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Anger Management

Anger is a perfectly normal emotion, and everyone has experienced feeling angry at some point in their lives. However, when your anger becomes out of your control, serious problems and real-world consequences may arise - it may cause separation of marriages and families, you may lose your job, or you may even end up in jail. Anger management can help you learn coping strategies and develop skills so you can regulate your emotions better.

Are you looking for therapy for “anger management near me” to help with your anger issues?

Bregman Medical Group has you covered! Whether you are in Coral Gables, Florida, or anywhere in the country, our team of mental health professionals offers Telehealth or online counseling sessions to help you.

Request an online appointment.

What is Anger?

Anger is part of the basic human emotions along with happiness, sadness, disgust, fear, and surprise. These emotions are important and foundational for people’s basic survival. Anger is an intense emotion that makes you feel hostile and frustrated often towards something or someone that you think has wronged you.

The feelings of anger, how long it lasts, or how intense it is differs from person to person. There are people who get angry more easily than others. But, no matter how often we experience it, anger is a common albeit unpleasant emotion that makes you feel uncomfortable.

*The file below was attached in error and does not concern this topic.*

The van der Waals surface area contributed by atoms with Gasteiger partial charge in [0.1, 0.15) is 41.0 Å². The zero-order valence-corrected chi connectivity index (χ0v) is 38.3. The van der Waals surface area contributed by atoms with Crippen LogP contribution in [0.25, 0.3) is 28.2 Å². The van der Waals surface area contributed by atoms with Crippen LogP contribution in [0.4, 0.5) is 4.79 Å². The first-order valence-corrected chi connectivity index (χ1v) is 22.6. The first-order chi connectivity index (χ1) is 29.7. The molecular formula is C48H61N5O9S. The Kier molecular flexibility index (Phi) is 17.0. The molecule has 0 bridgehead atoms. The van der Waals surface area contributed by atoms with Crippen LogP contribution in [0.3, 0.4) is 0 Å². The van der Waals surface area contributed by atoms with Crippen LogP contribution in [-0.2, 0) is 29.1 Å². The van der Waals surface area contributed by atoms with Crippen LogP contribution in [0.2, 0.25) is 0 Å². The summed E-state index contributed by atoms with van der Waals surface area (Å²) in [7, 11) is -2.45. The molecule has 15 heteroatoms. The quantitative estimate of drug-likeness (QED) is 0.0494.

What Causes Anger?

There are many factors that contribute to feelings of anger. The biggest factor causing anger is a person’s environment. When you are in a particularly frustrating current situation, you may find yourself to be more irritable and easily angered.

Anger may also be caused by our past experiences and childhood upbringing. People who experience trauma or abuse in the past and were not able to express their feelings well may still be dealing with their anger issues at present. Our childhood upbringing influences the way we express our anger. For example, you may have grown up in a home where expressing your anger outwardly is discouraged, so you learn to suppress that anger, which can be bad. Or, you may have grown up in a home where family members often have loud outbursts of anger and model their behavior as you grow up.

Your genetics and how your body responds to stress, as well as your personality traits, may also make you more prone to being easily angered compared to others. A study by researchers from Cambridge University shows that low levels of serotonin in the brain make it more difficult for a person to control his or her emotional response to anger.

Dealing with anger issues may be a symptom of a deeper mental health disorder such as bipolar disorder, depression, anxiety, or other mental illness. Anger can also be a protective emotion and can be part of dealing with grief.

Passive Anger vs. Aggressive Anger

Passive anger is very subtle and difficult to recognize. The person might not even know that he or she is already angry. When someone has passive anger, they may give sarcastic comments, act mean, or even engage in self-defeating behaviors like not attending classes or work.

On the other hand, aggressive anger is displayed as loud outbursts directed towards someone or something upsetting to the person. Because of its retaliatory nature, aggressive anger can be dangerous to the person as they might say or do things that they will regret later on.